Amber Rudd has complained that apps like WhatsApp are not doing enough to help the government catch offenders. They must do more to allow the government to break into people's messages and read what they are saying, she said.
A large part of Ms Rudd's problem with WhatsApp is that it uses end-to-end encryption to keep messages safe from being viewed by criminals, but which also keeps the government from reading people's private conversations. Technology companies say they need to use that technology to keep people safe – but Ms Rudd said it must be banned, while at the same time admitting that she didn't understand it.
The latest intervention comes after Ms Rudd has repeatedly complained, following recent terror attacks, that tech companies aren't doing enough to stop extremism. Theresa May has also repeatedly called for the regulation of the internet so that it can't be used for crime.
Such a sharp public reprimand for WhatsApp, which hasn't publicly responded, indicates frustration within the government.
"We also know that end-to-end encryption services like WhatsApp, are being used by paedophiles," Home Secretary Amber Rudd told party activists in Manchester.
"I do not accept it is right that companies should allow them and other criminals to operate beyond the reach of law enforcement," Rudd said. "We must require the industry to move faster and more aggressively. They have the resources and there must be greater urgency."
WhatsApp, which is owned by Facebook, and similar rival chat services let users communicate with pictures, video and text, using "end-to-end" encryption that can be read only with a key held on the user's device. Without access to the devices, security services cannot read the messages.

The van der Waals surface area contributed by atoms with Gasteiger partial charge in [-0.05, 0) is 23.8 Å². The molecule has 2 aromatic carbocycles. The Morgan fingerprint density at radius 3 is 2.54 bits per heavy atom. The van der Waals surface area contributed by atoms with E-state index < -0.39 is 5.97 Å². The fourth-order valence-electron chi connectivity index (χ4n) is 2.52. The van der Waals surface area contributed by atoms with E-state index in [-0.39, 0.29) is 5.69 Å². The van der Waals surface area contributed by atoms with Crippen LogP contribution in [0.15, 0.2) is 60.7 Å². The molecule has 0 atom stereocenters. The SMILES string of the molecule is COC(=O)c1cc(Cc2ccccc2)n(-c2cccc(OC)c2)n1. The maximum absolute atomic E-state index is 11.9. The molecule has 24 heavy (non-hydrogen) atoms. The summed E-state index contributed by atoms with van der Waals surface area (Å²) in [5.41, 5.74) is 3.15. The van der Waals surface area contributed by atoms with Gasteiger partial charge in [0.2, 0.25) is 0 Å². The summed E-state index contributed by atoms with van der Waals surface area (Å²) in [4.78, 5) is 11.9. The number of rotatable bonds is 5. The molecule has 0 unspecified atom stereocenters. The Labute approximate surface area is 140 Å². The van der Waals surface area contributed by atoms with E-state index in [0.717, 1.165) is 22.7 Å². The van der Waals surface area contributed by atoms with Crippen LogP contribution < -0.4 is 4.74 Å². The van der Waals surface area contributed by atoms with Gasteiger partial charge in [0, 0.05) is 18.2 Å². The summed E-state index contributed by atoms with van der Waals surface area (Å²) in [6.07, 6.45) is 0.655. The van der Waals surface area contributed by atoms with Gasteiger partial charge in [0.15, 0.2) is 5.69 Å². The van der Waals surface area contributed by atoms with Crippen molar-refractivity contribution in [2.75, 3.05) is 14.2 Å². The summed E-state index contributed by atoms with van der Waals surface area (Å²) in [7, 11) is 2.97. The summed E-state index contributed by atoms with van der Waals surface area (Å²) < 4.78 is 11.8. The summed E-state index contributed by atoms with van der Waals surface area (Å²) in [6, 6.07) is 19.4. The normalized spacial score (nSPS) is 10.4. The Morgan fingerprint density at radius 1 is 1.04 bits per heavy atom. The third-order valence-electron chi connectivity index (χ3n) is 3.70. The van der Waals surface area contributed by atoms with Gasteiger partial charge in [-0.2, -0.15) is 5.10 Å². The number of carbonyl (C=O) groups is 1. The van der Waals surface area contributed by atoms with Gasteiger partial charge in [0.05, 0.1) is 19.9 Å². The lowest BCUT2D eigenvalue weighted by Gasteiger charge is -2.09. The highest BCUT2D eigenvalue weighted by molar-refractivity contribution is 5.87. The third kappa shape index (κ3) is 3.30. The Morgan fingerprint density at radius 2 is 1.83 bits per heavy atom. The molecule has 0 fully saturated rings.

Rudd also called on technology giants such as Facebook , Google, Microsoft and Twitter to go further and faster to counter extremist material.
The industry says it wants to help governments remove extremist or criminal material but also has to balance the demands of state security with the freedoms enshrined in democratic societies.
Britain's MI5 security service has said it needs access to encrypted communications to foil attacks. In the United States, the Federal Bureau of Investigation has pushed for full access to encrypted communications and devices but Congress has so far refused.
Security Minister Ben Wallace, who oversees British counter-terrorism and communications data legislation, said he was disturbed to see that end-to-end encryption services prevented security services from tracking criminal messaging.
"We see on a daily basis that this end-to-end encryption protects peadophiles, it protects organised crime too, but it is very disturbing in my job when I know that we know two peadophiles are talking and we think they are doing something about snatching a child but we don't know and we can't get into these communications," Wallace said.
"There are other ways I can't talk about which we think they can help us more without necessarily entering into end-to-end encryption. So we think they can do more."
Additional reporting by Reuters
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